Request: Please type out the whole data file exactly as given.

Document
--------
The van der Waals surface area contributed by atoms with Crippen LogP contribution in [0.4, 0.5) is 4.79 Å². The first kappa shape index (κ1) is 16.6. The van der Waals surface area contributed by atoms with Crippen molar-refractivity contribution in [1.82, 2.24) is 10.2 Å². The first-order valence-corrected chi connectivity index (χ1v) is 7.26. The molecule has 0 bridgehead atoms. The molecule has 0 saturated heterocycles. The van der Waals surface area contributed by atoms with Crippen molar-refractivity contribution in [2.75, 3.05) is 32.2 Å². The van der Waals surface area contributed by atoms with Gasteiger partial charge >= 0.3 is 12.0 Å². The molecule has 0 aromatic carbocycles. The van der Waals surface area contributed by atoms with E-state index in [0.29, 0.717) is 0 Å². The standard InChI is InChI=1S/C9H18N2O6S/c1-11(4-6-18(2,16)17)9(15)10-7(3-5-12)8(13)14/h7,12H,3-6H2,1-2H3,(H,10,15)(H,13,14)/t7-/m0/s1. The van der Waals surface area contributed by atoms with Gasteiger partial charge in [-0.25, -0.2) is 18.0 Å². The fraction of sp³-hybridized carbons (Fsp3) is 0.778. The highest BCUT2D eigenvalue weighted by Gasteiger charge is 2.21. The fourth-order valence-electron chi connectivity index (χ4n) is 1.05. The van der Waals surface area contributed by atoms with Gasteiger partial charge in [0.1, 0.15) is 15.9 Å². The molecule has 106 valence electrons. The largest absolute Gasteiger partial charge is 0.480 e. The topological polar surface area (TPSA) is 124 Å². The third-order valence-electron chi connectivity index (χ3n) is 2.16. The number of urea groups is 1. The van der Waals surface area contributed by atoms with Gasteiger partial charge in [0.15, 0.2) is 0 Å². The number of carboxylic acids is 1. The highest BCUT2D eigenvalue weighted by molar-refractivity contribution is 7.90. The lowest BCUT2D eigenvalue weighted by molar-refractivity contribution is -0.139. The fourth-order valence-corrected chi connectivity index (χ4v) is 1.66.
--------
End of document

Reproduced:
The van der Waals surface area contributed by atoms with Crippen LogP contribution in [0.4, 0.5) is 4.79 Å². The first kappa shape index (κ1) is 16.6. The van der Waals surface area contributed by atoms with Crippen molar-refractivity contribution in [1.82, 2.24) is 10.2 Å². The first-order valence-corrected chi connectivity index (χ1v) is 7.26. The molecule has 0 bridgehead atoms. The molecule has 0 saturated heterocycles. The van der Waals surface area contributed by atoms with Crippen molar-refractivity contribution in [2.75, 3.05) is 32.2 Å². The van der Waals surface area contributed by atoms with Gasteiger partial charge >= 0.3 is 12.0 Å². The molecule has 0 aromatic carbocycles. The van der Waals surface area contributed by atoms with E-state index in [0.29, 0.717) is 0 Å². The standard InChI is InChI=1S/C9H18N2O6S/c1-11(4-6-18(2,16)17)9(15)10-7(3-5-12)8(13)14/h7,12H,3-6H2,1-2H3,(H,10,15)(H,13,14)/t7-/m0/s1. The van der Waals surface area contributed by atoms with Gasteiger partial charge in [-0.25, -0.2) is 18.0 Å². The fraction of sp³-hybridized carbons (Fsp3) is 0.778. The highest BCUT2D eigenvalue weighted by Gasteiger charge is 2.21. The fourth-order valence-electron chi connectivity index (χ4n) is 1.05. The van der Waals surface area contributed by atoms with Gasteiger partial charge in [0.1, 0.15) is 15.9 Å². The molecule has 106 valence electrons. The largest absolute Gasteiger partial charge is 0.480 e. The topological polar surface area (TPSA) is 124 Å². The third-order valence-electron chi connectivity index (χ3n) is 2.16. The number of urea groups is 1. The van der Waals surface area contributed by atoms with Gasteiger partial charge in [0.15, 0.2) is 0 Å². The number of carboxylic acids is 1. The highest BCUT2D eigenvalue weighted by molar-refractivity contribution is 7.90. The lowest BCUT2D eigenvalue weighted by molar-refractivity contribution is -0.139. The fourth-order valence-corrected chi connectivity index (χ4v) is 1.66.